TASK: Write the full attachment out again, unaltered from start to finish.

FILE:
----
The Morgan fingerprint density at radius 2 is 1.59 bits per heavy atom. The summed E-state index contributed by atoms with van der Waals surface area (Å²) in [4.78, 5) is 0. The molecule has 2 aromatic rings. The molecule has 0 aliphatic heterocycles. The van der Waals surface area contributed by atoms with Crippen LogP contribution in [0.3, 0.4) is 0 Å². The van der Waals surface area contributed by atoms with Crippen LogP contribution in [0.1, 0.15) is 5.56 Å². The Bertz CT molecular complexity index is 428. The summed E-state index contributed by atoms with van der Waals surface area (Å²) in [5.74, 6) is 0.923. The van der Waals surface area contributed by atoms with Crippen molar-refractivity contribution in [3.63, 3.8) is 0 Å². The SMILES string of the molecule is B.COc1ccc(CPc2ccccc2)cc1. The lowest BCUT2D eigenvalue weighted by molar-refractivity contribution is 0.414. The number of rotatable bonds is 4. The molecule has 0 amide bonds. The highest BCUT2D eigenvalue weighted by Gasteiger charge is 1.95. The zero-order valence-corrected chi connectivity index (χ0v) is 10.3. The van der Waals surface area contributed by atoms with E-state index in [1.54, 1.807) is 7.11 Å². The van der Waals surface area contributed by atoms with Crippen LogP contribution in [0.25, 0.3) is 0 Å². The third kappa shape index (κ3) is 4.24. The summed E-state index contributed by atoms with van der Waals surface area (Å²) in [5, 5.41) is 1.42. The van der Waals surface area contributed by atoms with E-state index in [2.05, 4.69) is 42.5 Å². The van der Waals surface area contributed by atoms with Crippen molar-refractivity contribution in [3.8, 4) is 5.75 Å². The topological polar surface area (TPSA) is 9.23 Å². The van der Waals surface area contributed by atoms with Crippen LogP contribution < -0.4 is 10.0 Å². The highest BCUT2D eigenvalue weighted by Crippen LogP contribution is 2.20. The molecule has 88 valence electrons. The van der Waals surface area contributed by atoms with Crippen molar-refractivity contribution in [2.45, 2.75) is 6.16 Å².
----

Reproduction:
The Morgan fingerprint density at radius 2 is 1.59 bits per heavy atom. The summed E-state index contributed by atoms with van der Waals surface area (Å²) in [4.78, 5) is 0. The molecule has 2 aromatic rings. The molecule has 0 aliphatic heterocycles. The van der Waals surface area contributed by atoms with Crippen LogP contribution in [0.3, 0.4) is 0 Å². The van der Waals surface area contributed by atoms with Crippen LogP contribution in [0.1, 0.15) is 5.56 Å². The Bertz CT molecular complexity index is 428. The summed E-state index contributed by atoms with van der Waals surface area (Å²) in [5.74, 6) is 0.923. The van der Waals surface area contributed by atoms with Crippen molar-refractivity contribution in [3.63, 3.8) is 0 Å². The SMILES string of the molecule is B.COc1ccc(CPc2ccccc2)cc1. The lowest BCUT2D eigenvalue weighted by molar-refractivity contribution is 0.414. The number of rotatable bonds is 4. The molecule has 0 amide bonds. The highest BCUT2D eigenvalue weighted by Gasteiger charge is 1.95. The zero-order valence-corrected chi connectivity index (χ0v) is 10.3. The van der Waals surface area contributed by atoms with E-state index in [1.54, 1.807) is 7.11 Å². The van der Waals surface area contributed by atoms with Crippen LogP contribution in [0.25, 0.3) is 0 Å². The third kappa shape index (κ3) is 4.24. The summed E-state index contributed by atoms with van der Waals surface area (Å²) in [5, 5.41) is 1.42. The van der Waals surface area contributed by atoms with E-state index in [2.05, 4.69) is 42.5 Å². The van der Waals surface area contributed by atoms with Crippen molar-refractivity contribution in [3.8, 4) is 5.75 Å². The topological polar surface area (TPSA) is 9.23 Å². The van der Waals surface area contributed by atoms with Crippen LogP contribution < -0.4 is 10.0 Å². The highest BCUT2D eigenvalue weighted by Crippen LogP contribution is 2.20. The molecule has 88 valence electrons. The van der Waals surface area contributed by atoms with Crippen molar-refractivity contribution in [2.45, 2.75) is 6.16 Å².